Trees

To be a giant and keep quiet about it, 
To stay in one's own place; 
To stand for the constant presence of process
And always to seem the same; 
To be steady as a rock and always trembling, 
Having the hard appearance of death
With the soft, fluent nature of growth, 
One's Being deceptively armored, 
One's Becoming deceptively vulnerable; 
To be so tough, and take the light so well, 
Freely providing forbidden knowledge
Of so many things about heaven and earth
For which we should otherwise have no word-- 
Poems or people are rarely so lovely, 
And even when they have great qualities
They tend to tell you rather than exemplify
What they believe themselves to be about, 
While from the moving silence of trees, 
Whether in storm or in calm, in leaf and naked, 
Night or day, we draw conclusions of our own, 
Sustaining and unnoticed as our breath, 
And perilous also -- though there has never been
A critical tree -- about the nature of things. 

Howard Nemerov


About the Poem
In the Howard Nemerov piece from the 2002 Annual Report, a sense of awe pervades. Who amongst us can model the internal and integrated power of Trees, their sense of eternal connectedness though only recently ascendant themselves in the biology of Earth? 

Not us. But we orient to TREES and the sort complicated relationships they represent so fluently. 

One of our most experienced partners, Ed Yauch, begins his response to any question asked by one of us (or one of our clients) with the phrase, "Well, first, it's complicated...". Ed, like a mighty tree, has taught us all that resolutions to do with living relationships may be made as simple as possible, but no simpler. Frequently it is our unavoidable task as brokers -- working in the forest -- to keep the solutions we recommend a bit complicated. We expect our work to provide our customers with at least a temporary stay against confusion.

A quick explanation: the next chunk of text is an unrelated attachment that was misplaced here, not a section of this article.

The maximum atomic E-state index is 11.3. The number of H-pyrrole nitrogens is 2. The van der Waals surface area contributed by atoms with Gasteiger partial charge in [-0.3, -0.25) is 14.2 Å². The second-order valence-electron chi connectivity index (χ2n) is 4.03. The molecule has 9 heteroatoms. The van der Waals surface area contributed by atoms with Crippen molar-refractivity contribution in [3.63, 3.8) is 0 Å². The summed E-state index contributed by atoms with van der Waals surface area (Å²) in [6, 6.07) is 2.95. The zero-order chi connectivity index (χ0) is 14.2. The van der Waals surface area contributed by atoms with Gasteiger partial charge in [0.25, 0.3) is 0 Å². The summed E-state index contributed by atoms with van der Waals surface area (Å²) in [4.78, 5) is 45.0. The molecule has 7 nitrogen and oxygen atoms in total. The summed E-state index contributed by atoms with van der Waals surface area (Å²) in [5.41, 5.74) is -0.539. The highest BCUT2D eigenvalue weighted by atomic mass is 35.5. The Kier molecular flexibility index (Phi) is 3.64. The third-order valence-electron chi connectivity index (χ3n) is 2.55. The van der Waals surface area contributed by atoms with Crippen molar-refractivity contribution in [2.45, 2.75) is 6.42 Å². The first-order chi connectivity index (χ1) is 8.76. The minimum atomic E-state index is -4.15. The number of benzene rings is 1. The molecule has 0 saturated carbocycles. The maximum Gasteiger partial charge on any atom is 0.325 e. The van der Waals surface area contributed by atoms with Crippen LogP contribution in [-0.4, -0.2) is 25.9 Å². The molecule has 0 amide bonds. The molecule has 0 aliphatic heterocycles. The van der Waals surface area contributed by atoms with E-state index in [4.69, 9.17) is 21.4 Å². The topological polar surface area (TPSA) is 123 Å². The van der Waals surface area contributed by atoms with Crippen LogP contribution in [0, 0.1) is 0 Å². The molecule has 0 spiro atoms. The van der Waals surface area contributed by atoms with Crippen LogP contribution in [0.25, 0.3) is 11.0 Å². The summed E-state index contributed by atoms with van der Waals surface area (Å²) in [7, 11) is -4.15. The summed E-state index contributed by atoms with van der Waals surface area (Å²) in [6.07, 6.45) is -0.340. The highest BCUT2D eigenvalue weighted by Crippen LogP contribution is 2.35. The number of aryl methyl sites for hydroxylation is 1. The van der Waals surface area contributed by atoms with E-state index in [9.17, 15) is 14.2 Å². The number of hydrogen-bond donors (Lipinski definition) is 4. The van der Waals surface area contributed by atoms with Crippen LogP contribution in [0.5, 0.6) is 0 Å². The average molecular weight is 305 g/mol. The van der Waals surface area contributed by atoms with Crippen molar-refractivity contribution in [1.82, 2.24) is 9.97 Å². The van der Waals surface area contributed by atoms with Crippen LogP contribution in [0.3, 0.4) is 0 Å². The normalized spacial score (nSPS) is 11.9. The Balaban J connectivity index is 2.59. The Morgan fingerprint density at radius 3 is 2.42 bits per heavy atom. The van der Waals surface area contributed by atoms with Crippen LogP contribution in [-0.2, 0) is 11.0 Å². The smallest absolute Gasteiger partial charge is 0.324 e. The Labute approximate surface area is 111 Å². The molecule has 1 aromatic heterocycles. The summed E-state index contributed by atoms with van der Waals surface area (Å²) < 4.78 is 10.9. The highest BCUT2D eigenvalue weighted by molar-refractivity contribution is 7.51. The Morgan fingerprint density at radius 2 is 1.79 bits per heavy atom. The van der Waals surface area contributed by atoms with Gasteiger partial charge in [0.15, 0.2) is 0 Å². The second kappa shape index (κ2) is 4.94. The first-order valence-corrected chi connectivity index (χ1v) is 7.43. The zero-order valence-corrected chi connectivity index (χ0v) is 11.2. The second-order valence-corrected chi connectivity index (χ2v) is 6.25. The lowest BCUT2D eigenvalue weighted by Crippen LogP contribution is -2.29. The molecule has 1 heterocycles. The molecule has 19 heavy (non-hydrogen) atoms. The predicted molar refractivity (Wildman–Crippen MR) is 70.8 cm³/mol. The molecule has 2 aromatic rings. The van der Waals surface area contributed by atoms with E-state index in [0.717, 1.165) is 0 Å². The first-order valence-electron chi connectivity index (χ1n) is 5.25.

So, "We draw conclusions of our own...to stand for the constant presence of process." We assert a Faith in cycles and mutuality. Though we criticize often and strongly the inappropriate positioning in decision-making processes we oversee -- the careless or the care-free, the reckless or the excessively calculated advantage -- we always hold out for the highest form of understanding. 

We, like the Trees, are not essentially critical of, "... the nature of things" having to do with business relationships. We do not wish for the dangers of international business relationships to be different, nor to pretend that the risks will pass us or our customers by, nor expect the pain and loss of normal human engagements to be felt by others alone. 

We are armored and we are vulnerable on behalf of our clients. And like the TREES, we will be here when they need us, whether they know they need us or not, whether they like knowing it or not.